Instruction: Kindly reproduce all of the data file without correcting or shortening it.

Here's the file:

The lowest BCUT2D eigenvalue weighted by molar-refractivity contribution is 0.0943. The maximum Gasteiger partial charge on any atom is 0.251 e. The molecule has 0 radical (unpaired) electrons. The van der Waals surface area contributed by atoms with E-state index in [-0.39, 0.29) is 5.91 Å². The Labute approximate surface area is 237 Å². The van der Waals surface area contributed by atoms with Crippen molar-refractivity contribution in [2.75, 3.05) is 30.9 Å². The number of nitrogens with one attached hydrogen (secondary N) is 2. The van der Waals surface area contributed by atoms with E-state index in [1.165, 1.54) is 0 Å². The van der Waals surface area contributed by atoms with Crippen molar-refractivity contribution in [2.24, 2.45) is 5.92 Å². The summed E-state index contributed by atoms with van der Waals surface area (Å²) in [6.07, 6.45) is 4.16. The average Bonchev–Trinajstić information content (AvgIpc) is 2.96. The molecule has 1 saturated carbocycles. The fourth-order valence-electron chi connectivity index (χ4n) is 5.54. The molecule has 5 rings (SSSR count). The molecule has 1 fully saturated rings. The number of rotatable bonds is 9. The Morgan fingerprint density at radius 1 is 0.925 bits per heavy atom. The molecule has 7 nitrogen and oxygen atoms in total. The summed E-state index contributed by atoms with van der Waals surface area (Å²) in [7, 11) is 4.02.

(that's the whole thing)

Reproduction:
The lowest BCUT2D eigenvalue weighted by molar-refractivity contribution is 0.0943. The maximum Gasteiger partial charge on any atom is 0.251 e. The molecule has 0 radical (unpaired) electrons. The van der Waals surface area contributed by atoms with E-state index in [-0.39, 0.29) is 5.91 Å². The Labute approximate surface area is 237 Å². The van der Waals surface area contributed by atoms with Crippen molar-refractivity contribution in [2.75, 3.05) is 30.9 Å². The number of nitrogens with one attached hydrogen (secondary N) is 2. The van der Waals surface area contributed by atoms with E-state index in [1.165, 1.54) is 0 Å². The van der Waals surface area contributed by atoms with Crippen molar-refractivity contribution in [2.24, 2.45) is 5.92 Å². The summed E-state index contributed by atoms with van der Waals surface area (Å²) in [6.07, 6.45) is 4.16. The average Bonchev–Trinajstić information content (AvgIpc) is 2.96. The molecule has 1 saturated carbocycles. The fourth-order valence-electron chi connectivity index (χ4n) is 5.54. The molecule has 5 rings (SSSR count). The molecule has 1 fully saturated rings. The number of rotatable bonds is 9. The Morgan fingerprint density at radius 1 is 0.925 bits per heavy atom. The molecule has 7 nitrogen and oxygen atoms in total. The summed E-state index contributed by atoms with van der Waals surface area (Å²) in [7, 11) is 4.02.